In 2015, YouTube accounted for 40% of overall online music consumption but only 4% of revenue. They claim to have paid out $1billion to music industry last year, but that only equates to $1 per user per year. Compare that to the $17 per user per annum returned from streaming services like Spotify and you begin to see the inequity in the market. After a 20% cut from Google Ads YouTube takes another 45% of all advertising income on its platform. The owners of the video and the sound recording share the remainder with finally, songwriters and composers, getting a fraction of the revenue their work generates. And that is only if the works attract advertising; where there is no direct advertising then the creator gets nothing. YouTube is arguably the biggest and probably the best streaming service on the planet, yet it avoids paying properly for the content it serves by exploiting an outdated legal loophole that fails to reflect contemporary consumption habits; Safe Harbour. That is why YouTube is valued at over $70bn yet EU composers and songwriters have to share a fraction of $0.0007 per stream.

Likewise, with Facebook. Last year Forbes valued Facebook at over $400 billion, the 6th most valuable company in the world. Last year they declared over $35 billion in advertising revenue and over 2 billion monthly users of the service. Facebook are only now concluding licensing deals with the major record labels and publishers; yet music has been a key driver of their platform offer for years. We are not privy to the terms of the deal for the majors because of non-disclosure agreements but independent publishers have suggested the licenses are being constructed in such a way to avoid liability or ultimately to pay royalties.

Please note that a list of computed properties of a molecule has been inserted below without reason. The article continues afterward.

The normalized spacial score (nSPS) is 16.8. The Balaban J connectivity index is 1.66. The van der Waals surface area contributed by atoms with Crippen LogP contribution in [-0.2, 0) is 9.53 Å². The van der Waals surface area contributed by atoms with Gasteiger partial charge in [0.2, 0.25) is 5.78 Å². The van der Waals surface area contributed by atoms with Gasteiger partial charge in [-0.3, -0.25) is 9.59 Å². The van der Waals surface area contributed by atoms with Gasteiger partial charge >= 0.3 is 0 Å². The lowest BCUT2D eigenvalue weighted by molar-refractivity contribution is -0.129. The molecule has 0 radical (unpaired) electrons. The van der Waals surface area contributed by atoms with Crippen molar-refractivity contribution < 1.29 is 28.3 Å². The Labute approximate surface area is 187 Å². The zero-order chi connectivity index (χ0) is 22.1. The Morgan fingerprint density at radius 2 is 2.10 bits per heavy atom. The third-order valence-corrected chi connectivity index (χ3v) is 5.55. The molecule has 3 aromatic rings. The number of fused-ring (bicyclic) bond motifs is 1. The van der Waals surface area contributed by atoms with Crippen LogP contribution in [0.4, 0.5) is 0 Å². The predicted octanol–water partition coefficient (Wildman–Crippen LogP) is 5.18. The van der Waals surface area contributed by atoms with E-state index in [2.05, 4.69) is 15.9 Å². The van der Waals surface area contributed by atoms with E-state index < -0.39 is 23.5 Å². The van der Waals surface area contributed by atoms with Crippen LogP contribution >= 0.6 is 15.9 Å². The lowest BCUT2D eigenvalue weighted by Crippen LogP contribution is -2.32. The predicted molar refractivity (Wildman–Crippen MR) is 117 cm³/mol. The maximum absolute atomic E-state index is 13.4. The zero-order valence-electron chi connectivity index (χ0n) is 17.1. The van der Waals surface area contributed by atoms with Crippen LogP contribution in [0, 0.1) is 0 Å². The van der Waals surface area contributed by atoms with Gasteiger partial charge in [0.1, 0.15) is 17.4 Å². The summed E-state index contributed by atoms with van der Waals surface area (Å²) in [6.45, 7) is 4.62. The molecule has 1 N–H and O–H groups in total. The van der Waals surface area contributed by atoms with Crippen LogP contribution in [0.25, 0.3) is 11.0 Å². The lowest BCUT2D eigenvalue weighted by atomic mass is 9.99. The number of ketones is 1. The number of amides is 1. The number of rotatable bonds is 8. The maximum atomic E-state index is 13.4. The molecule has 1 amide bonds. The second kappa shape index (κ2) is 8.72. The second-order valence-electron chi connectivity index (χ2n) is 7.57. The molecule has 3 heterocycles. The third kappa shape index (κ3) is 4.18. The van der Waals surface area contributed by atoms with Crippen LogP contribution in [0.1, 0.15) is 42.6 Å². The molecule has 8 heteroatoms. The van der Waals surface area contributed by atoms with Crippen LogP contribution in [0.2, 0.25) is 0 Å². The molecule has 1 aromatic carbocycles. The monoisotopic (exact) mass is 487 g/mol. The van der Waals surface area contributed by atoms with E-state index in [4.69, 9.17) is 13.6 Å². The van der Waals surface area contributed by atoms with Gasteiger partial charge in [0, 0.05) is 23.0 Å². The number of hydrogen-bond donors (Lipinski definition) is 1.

In the Copyright Directive we have a chance to make these platforms secure proper licensing deals for all music used on their service through Article 13. This is a once in a generation opportunity to correct the ‘value gap’; the gap between how much value the platforms take from music and the value returned to the creators for the use of their works.. The Bulgarian Presidency is working on a compromise for Article 13; creators prefer the option that clarifies that the platforms, or online content sharing service providers, such as YouTube and Facebook ‘communicate to the public’ and for the Safe Harbour limitation to be more focused. This will bring them into the music value chain and will correct the drain of the value of European cultural talent and return any benefit to Europe.

There are also other measures in place in the Directive in Articles 14, 15 and 16 that are essential for the future protection of creators and citizen creators and to strengthen their negotiating power to achieve a fairer and more balanced marketplace for their work. The Directive has acknowledged the often-insurmountable difference in power between an individual composer and an international broadcast company in contractual negotiations for their works. These will go some way to correcting this power imbalance and include further obligations towards transparency, a contract adjustment mechanism (in case of a failure to exploit or proportionately share the rewards of success) and a dispute resolution system.

Now Bulgaria is leading the Council’s work; your support for the sensible and timely creator friendly reforms included in this Directive is crucial to maintaining a healthy and sustainable environment for the entire European musical community. As your chosen motto states ‘United We Stand Strong’, we at BASCA certainly hope that Bulgaria will unite with the Creators of Europe to ensure that we can indeed continue to stand strong in the Global Creative Market.